What the Niigata government might mean more than “how,” is “how not to” – and this calls into question among many other things physical separation. Although there may have been some indication from the Three Mile Island and Chernobyl accidents that immediate effects on other units at a site when one of the units experiences an accident might not have been so severe as supposed, Fukushima Daiichi completely rewrote that book. It’s in fact safe to say that had Unit 1 not suffered the hydrogen explosion when it did, cutting off efforts to manually supply cooling water and power to the other units by portable means, that the meltdowns at Units 2 and 3 might well not have happened. The consideration of horizontal separation of units as relates to damage also leads, particularly at sites such as this, to consideration of vertical separation as well since all of the bedrock-mounted diesel generators were swamped and failed, while the roof mounted “air cooled” diesels (really, water cooled with local radiators) were able to stay running even if their electrical connections were swamped. Height and horizontal distance clearly matter at least equally now, in terms of separation. (That’s part of why mobile protective measures, not unlike the FLEX equipment here, are put on hills near the Japanese nuclear plant sites now.)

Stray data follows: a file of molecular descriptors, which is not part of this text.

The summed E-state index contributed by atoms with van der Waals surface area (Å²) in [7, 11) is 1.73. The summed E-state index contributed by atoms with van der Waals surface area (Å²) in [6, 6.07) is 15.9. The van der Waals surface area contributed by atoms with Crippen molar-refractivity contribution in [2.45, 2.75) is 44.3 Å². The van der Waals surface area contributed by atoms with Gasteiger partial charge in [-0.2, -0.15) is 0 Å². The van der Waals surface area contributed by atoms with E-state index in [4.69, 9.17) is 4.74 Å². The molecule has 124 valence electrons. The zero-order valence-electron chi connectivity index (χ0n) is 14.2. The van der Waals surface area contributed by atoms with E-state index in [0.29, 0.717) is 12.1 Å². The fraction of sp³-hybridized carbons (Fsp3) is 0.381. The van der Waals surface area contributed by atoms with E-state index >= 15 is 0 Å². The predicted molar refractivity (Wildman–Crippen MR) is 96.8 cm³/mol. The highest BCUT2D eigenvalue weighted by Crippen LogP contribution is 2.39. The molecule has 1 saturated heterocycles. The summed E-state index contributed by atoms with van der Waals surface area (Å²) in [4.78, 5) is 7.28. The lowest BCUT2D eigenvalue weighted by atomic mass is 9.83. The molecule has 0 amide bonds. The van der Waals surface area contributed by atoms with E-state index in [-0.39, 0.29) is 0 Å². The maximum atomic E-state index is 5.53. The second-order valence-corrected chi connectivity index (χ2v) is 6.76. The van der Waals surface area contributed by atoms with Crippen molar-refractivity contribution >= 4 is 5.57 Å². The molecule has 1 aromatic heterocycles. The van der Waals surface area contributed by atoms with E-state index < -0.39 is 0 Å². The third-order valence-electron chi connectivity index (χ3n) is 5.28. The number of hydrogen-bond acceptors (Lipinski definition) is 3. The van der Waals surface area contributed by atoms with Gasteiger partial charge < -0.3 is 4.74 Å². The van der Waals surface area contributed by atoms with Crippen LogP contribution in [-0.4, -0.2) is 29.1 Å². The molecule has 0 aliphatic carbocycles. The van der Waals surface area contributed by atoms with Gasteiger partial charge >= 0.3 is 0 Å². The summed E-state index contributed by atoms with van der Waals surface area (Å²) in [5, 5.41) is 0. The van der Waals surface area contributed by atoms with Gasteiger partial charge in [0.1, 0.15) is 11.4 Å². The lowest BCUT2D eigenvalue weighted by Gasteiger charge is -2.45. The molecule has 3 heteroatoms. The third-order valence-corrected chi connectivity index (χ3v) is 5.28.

It’s impossible to tell if TEPCO will meet the Niigata requirements soon, or later, or never. For the most part anti-nuclearism still abounds in Japan, and since the prefectural governments seem to hold the keys even if legally the NRA is in charge, it’s come down to placating them when a plant is to restart. What’s not vague at all is the fact that TEPCO is continuously bleeding money; according to WNA, the company could pick up $883 million annually if it were able to restart just the two newest units at Kashiwazaki-Kariwa – funding it sorely needs to even think about getting off the government checkbook.
Fuel Removal Not As Originally Planned
Recent investigations by TEPCO in concert with a variety of companies and universities to determine the condition of the melted fuel inside Units 1, 2 and 3 at Fukushima Daiichi has led to the conclusion that all three suffered major meltdowns and with that a considerable loss of fuel material from inside the reactor vessels. Much has been deposited inside the drywell area of each of the units, in varying amounts; Unit 2 remaining the most nearly intact, if that can be used as a term. The upper end fixture of a fuel assembly, complete, has been photographed sticking out of now-solidified debris underneath the reactor vessel of Unit 2 however, meaning that more than pinholes or CRD or instrument tube leaks occurred to convey molten fuel out the bottom of the vessel. Clearly, all three have been destroyed very much to the upper extents calculated by TEPCO and others for the last few years using MELCOR and other programs to determine, theoretically, the conditions.